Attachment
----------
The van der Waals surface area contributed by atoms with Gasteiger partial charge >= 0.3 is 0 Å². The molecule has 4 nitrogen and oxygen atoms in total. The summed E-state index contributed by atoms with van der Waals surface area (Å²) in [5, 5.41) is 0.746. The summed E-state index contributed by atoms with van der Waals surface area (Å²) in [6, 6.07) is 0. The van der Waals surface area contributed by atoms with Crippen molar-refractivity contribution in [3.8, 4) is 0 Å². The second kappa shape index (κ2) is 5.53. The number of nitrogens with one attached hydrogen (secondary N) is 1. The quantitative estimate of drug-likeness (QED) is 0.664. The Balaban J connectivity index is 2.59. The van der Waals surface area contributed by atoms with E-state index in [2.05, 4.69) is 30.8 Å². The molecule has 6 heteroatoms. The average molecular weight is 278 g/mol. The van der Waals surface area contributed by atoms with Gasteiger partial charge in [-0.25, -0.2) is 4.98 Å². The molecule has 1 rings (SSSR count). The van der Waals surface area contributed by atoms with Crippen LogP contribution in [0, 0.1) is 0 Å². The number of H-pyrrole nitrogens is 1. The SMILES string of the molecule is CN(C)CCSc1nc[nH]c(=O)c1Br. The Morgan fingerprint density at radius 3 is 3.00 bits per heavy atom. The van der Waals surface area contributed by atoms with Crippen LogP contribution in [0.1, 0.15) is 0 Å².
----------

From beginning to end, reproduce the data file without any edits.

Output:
The van der Waals surface area contributed by atoms with Gasteiger partial charge >= 0.3 is 0 Å². The molecule has 4 nitrogen and oxygen atoms in total. The summed E-state index contributed by atoms with van der Waals surface area (Å²) in [5, 5.41) is 0.746. The summed E-state index contributed by atoms with van der Waals surface area (Å²) in [6, 6.07) is 0. The van der Waals surface area contributed by atoms with Crippen molar-refractivity contribution in [3.8, 4) is 0 Å². The second kappa shape index (κ2) is 5.53. The number of nitrogens with one attached hydrogen (secondary N) is 1. The quantitative estimate of drug-likeness (QED) is 0.664. The Balaban J connectivity index is 2.59. The van der Waals surface area contributed by atoms with E-state index in [2.05, 4.69) is 30.8 Å². The molecule has 6 heteroatoms. The average molecular weight is 278 g/mol. The van der Waals surface area contributed by atoms with Gasteiger partial charge in [-0.25, -0.2) is 4.98 Å². The molecule has 1 rings (SSSR count). The van der Waals surface area contributed by atoms with Crippen LogP contribution in [0, 0.1) is 0 Å². The number of H-pyrrole nitrogens is 1. The SMILES string of the molecule is CN(C)CCSc1nc[nH]c(=O)c1Br. The Morgan fingerprint density at radius 3 is 3.00 bits per heavy atom. The van der Waals surface area contributed by atoms with Crippen LogP contribution in [0.1, 0.15) is 0 Å².